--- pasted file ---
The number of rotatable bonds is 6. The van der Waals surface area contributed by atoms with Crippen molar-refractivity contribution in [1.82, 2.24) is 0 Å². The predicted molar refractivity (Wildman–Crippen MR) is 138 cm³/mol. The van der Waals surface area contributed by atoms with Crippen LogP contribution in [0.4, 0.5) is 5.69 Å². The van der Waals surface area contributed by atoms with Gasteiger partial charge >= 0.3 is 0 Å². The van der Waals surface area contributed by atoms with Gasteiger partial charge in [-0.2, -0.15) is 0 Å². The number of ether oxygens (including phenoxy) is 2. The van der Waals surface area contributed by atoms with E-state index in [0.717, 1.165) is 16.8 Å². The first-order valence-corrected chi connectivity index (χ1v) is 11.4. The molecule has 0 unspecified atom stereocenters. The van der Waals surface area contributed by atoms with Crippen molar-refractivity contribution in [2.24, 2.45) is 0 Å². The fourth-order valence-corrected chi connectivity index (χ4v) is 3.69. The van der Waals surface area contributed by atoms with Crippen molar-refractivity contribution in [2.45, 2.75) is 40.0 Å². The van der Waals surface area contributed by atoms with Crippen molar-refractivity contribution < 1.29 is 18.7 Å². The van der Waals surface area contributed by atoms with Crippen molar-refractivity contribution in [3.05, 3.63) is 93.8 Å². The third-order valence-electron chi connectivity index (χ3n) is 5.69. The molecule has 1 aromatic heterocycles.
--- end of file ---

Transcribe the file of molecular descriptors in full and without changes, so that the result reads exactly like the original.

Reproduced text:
The number of rotatable bonds is 6. The van der Waals surface area contributed by atoms with Crippen molar-refractivity contribution in [1.82, 2.24) is 0 Å². The predicted molar refractivity (Wildman–Crippen MR) is 138 cm³/mol. The van der Waals surface area contributed by atoms with Crippen LogP contribution in [0.4, 0.5) is 5.69 Å². The van der Waals surface area contributed by atoms with Gasteiger partial charge >= 0.3 is 0 Å². The van der Waals surface area contributed by atoms with Gasteiger partial charge in [-0.2, -0.15) is 0 Å². The number of ether oxygens (including phenoxy) is 2. The van der Waals surface area contributed by atoms with E-state index in [0.717, 1.165) is 16.8 Å². The first-order valence-corrected chi connectivity index (χ1v) is 11.4. The molecule has 0 unspecified atom stereocenters. The van der Waals surface area contributed by atoms with Crippen molar-refractivity contribution in [2.24, 2.45) is 0 Å². The fourth-order valence-corrected chi connectivity index (χ4v) is 3.69. The van der Waals surface area contributed by atoms with Crippen molar-refractivity contribution in [2.45, 2.75) is 40.0 Å². The van der Waals surface area contributed by atoms with Crippen molar-refractivity contribution < 1.29 is 18.7 Å². The van der Waals surface area contributed by atoms with Crippen molar-refractivity contribution in [3.05, 3.63) is 93.8 Å². The third-order valence-electron chi connectivity index (χ3n) is 5.69. The molecule has 1 aromatic heterocycles.